Hover for content warnings: fatphobia, poor self-image, scars, self-harm
“Craving Slimmer Standards” is a story told using the style sheet language, CSS (Cascading Style Sheets). Although not a programming language, CSS, which is responsible for describing how a document written in a markup language is to be presented, is fitting for the idea I wish to relay through this short fiction where the focus is on “outer appearance”.
The story describes an individual [body] who appears to fit into society [display: in-line block], and is a person of colour [background-color: #c58c85*] who knows other languages in addition to English [font-family: "Noto Serif", sans-serif] (Noto is a font family developed by Google that aims to support all languages). The person has low self-confidence [font-weight: 200] (200 font-weight corresponds to a thin font in contrast to bolder, bold fonts up to 900) and their voice is timid [font-size: 2vw] (font size is 2% of viewport width, or the breadth of space they are allowed to express themself in). Measured against their ideal 100% goals, the person stands at 92% tall [height: 92%] and has a body width of 120% [width: 120%]. They believe it is critical that they always hide any part of their body that is deemed oversized by their standards [overflow-x: hidden !important] (“!important” is a directive rule in CSS that assigns utmost priority to the line it is applied to, in this case, to hide any portion that overflows in the horizontal direction).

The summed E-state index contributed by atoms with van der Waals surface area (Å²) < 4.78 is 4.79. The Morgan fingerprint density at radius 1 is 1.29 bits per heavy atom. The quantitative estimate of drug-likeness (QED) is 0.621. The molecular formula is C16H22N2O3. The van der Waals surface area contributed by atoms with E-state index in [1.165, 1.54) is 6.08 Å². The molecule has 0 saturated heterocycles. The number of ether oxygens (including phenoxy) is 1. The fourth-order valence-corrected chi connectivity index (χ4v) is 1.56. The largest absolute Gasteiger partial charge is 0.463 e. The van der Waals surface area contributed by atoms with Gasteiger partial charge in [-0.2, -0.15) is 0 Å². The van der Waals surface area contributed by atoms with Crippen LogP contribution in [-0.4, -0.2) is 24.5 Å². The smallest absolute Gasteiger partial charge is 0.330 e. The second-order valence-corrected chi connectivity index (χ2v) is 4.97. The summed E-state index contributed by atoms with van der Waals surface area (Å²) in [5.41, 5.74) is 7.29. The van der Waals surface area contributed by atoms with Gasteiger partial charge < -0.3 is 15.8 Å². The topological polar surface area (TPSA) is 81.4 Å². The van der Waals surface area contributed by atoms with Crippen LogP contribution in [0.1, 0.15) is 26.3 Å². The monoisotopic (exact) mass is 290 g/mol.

The individual’s body is ladened with scars [body#scars] which they hide by covering with their clothes [visibility: hidden] (when an element is assigned with hidden visibility, the element takes up space but is not seen). The scars are found over the surface of their body — top, right, bottom, left — in various forms [border-style: solid dashed double dashed; border-width: thin thin thick medium].
Last but not least, the form used for this fiction is known as minified CSS, where everything not necessary to the functionality of the CSS is stripped, and is meant to wrap up the protagonist’s obsessive fear of being fat.
Cailin Chua (a.k.a. KuroKairin) is a digital artist from Singapore who studied Biomedical Engineering, where she first picked up programming. When she is not drawing, they may be writing (fan)fictions, game reviews, or even music.